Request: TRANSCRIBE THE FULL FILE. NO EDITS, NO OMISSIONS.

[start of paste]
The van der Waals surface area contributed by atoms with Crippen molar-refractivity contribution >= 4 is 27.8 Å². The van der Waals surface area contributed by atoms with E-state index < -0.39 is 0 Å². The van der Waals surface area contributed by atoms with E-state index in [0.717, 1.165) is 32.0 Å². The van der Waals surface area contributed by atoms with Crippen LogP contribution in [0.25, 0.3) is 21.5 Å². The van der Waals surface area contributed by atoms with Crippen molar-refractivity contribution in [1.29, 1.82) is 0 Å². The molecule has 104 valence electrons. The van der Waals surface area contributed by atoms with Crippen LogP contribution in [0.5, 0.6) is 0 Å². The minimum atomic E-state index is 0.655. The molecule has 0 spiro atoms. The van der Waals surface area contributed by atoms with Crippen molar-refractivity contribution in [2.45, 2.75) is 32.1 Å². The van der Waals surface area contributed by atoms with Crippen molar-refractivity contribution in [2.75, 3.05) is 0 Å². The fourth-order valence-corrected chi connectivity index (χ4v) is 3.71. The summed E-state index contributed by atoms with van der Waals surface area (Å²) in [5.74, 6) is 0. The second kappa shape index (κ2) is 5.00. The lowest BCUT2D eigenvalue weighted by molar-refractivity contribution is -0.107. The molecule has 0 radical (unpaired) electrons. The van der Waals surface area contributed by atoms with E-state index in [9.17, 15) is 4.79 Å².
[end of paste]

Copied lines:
The van der Waals surface area contributed by atoms with Crippen molar-refractivity contribution >= 4 is 27.8 Å². The van der Waals surface area contributed by atoms with E-state index < -0.39 is 0 Å². The van der Waals surface area contributed by atoms with E-state index in [0.717, 1.165) is 32.0 Å². The van der Waals surface area contributed by atoms with Crippen LogP contribution in [0.25, 0.3) is 21.5 Å². The van der Waals surface area contributed by atoms with Crippen molar-refractivity contribution in [1.29, 1.82) is 0 Å². The molecule has 104 valence electrons. The van der Waals surface area contributed by atoms with Crippen LogP contribution in [0.5, 0.6) is 0 Å². The minimum atomic E-state index is 0.655. The molecule has 0 spiro atoms. The van der Waals surface area contributed by atoms with Crippen molar-refractivity contribution in [2.45, 2.75) is 32.1 Å². The van der Waals surface area contributed by atoms with Crippen molar-refractivity contribution in [2.75, 3.05) is 0 Å². The fourth-order valence-corrected chi connectivity index (χ4v) is 3.71. The summed E-state index contributed by atoms with van der Waals surface area (Å²) in [5.74, 6) is 0. The second kappa shape index (κ2) is 5.00. The lowest BCUT2D eigenvalue weighted by molar-refractivity contribution is -0.107. The molecule has 0 radical (unpaired) electrons. The van der Waals surface area contributed by atoms with E-state index in [9.17, 15) is 4.79 Å².